Ms. Ma said: "We believe that H&R REIT should trade at a premium to NAV to reflect the size and scale of its portfolio, exposure to the more robust U.S. economy which should support cash flow growth, low leverage ratio, and reasonable 2017 estimated AFFO [adjusted funds from opeations] payout ratio. We are maintaining our $25 target price, which is based on a 5-per-cent premium to NAV. Combined with the updated annual distribution of $1.38 per unit (6.6-per-cent distribution yield), our target price implies a 25.6-per-cent forecast total return."
Canaccord Genuity analyst Sam Roach downgraded his rating for Traverse Energy Ltd. (TVL-X) based on larger-than-expected production declines and a dry well at its Coyote property in Alberta in the third-quarter.
He moved the Calgary-based exploration company to "hold" from "speculative buy."
"While well tie-ins in Q4 could provide a production bump in the coming months, Traverse likely lacks the financial capacity to drive material value accretion through the drill bit, in our view," said Mr. Roach.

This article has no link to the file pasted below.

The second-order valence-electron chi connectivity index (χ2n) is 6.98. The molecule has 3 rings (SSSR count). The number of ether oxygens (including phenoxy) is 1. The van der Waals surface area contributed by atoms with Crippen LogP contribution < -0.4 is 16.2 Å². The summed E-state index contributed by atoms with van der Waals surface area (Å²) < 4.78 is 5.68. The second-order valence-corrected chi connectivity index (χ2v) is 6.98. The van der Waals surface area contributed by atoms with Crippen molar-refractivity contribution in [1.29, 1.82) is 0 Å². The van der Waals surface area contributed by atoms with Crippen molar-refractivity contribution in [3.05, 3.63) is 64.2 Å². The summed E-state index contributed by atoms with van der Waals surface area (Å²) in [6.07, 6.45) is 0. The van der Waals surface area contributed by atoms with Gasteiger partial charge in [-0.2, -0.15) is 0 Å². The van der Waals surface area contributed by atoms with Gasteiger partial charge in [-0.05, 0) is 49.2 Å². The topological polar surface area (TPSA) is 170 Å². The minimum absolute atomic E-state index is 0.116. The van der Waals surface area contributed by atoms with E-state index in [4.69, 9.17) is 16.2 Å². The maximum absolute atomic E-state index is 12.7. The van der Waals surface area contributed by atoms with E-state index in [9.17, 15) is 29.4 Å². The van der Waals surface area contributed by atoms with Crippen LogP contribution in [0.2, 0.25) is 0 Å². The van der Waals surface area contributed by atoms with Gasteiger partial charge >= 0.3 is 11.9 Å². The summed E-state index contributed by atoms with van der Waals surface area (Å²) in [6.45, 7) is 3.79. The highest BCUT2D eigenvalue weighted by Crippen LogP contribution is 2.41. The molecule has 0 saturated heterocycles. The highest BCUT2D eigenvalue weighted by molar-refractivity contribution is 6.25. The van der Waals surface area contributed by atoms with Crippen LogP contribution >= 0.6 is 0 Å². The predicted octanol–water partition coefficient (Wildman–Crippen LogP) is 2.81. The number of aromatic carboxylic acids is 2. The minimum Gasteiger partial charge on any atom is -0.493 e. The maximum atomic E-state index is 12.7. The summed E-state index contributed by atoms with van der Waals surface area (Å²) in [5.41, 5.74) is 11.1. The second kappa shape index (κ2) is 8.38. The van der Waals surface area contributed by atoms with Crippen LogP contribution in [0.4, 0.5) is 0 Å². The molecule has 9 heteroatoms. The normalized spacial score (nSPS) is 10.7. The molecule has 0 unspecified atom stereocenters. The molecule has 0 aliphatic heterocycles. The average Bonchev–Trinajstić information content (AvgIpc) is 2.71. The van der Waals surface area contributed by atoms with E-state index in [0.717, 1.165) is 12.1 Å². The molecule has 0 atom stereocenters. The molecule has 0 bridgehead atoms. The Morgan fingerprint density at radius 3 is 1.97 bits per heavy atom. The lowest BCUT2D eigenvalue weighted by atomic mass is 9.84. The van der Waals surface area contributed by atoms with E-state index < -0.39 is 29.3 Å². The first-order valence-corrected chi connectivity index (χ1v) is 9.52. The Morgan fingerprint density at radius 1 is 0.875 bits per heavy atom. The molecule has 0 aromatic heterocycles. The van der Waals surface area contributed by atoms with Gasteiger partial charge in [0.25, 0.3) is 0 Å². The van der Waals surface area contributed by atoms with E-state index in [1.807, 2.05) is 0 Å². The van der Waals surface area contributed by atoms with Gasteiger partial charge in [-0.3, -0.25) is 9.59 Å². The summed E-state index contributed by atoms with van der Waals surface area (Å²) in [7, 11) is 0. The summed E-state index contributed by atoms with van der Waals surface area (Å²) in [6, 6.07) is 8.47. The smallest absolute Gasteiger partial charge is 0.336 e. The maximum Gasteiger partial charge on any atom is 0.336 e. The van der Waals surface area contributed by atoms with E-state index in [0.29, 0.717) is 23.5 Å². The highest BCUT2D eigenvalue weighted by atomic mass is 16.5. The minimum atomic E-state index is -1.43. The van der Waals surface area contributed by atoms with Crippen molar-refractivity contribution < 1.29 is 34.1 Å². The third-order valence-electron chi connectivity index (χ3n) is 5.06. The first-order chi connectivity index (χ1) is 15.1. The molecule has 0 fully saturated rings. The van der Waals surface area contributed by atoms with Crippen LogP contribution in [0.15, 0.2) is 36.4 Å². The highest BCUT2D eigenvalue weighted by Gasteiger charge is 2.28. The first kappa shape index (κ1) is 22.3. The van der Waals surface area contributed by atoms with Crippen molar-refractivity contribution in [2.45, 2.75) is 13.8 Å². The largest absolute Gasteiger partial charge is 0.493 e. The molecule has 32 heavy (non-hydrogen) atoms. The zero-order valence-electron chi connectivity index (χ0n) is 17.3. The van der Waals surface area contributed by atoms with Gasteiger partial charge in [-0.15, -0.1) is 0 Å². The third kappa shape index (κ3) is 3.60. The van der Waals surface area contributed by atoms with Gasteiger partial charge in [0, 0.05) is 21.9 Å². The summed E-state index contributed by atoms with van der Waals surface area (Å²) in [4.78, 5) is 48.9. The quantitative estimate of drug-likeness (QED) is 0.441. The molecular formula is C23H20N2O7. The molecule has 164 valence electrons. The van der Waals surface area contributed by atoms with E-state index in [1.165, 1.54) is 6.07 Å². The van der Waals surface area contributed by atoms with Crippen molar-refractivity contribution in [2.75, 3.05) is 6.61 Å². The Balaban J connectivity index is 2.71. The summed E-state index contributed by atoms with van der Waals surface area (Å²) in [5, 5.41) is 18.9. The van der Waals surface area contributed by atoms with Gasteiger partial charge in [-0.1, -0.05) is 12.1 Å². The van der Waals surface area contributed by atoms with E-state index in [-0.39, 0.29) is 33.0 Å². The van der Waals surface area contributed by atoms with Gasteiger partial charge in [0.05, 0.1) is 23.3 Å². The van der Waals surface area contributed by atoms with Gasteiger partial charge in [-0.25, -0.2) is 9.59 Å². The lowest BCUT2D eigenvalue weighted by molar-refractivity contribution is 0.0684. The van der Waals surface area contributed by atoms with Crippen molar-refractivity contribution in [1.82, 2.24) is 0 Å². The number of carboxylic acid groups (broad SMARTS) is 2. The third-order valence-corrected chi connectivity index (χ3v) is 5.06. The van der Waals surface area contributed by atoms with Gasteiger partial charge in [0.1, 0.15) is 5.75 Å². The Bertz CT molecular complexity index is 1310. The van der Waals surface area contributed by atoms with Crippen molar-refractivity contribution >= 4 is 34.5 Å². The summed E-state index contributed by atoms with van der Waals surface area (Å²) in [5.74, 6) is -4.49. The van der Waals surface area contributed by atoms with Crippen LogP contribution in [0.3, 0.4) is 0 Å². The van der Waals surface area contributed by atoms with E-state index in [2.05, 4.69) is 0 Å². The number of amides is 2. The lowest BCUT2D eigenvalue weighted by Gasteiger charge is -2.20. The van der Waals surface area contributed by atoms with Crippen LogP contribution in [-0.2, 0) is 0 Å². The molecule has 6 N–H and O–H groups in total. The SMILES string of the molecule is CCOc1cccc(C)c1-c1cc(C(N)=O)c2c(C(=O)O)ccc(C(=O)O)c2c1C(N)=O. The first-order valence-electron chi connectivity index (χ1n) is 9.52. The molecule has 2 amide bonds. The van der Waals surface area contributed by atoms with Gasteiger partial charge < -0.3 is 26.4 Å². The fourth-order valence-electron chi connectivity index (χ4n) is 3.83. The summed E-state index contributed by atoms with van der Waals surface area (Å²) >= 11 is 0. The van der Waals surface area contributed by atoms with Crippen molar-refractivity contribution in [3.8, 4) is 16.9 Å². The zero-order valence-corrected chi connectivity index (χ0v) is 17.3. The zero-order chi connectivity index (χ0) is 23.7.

On Monday, Traverse reported third-quarter production of 632 barrels of oil equivalent per day, down 34 per cent year over year. Mr. Roach cited a lack of new drilling and poor exploration results as the chief reasons for the decline.
"We expect production to recover in December when recent drills and recompletions are tied-in," the analyst said. "Maintaining production over 1,000 boe/d would require new horizontal drilling in 2017, in our view.
"Traverse drilled two wells in the quarter, with one successful Banff oil well at Watts and one dry and abandoned well at West Coyote. No IP rates were provided, but at least one follow-up well at Watts is planned in Q1/17. We expect Traverse will stick to drilling vertical wells for now, as current commodity prices would not warrant drilling horizontals."
Mr. Roach lowered his target price for the stock to 45 cents from 65 cents. Consensus is 63 cents.
"We would become more positive on TVL if the company could demonstrate its ability to meaningfully grow reserves and production per share at current commodity prices," he said. "Specifically, higher commodity prices could warrant higher-impact horizontal drilling and new pool discoveries could add to Traverse's reserves estimates."
Though HNZ Group Inc. (HNZ-T) reported disappointing third-quarter results, Desjardins Securities analyst Benoit Poirier said he remains positive on the stock, citing an "attractive" potential for returns given its "positive" free cash flow expectations for 2017 and "pristine" balance sheet.
On Nov. 13, HNZ, a Quebec-based provider of helicopter transportation and related support services, reported revenue of $56-million, missing the projections of both Mr. Poirier ($60-million) and the consensus ($61-million) and representing a 5.3-per-cent drop year over year. Adjusted earnings per share of 13 cents also missed estimates (57 cents and 49 cents, respectively).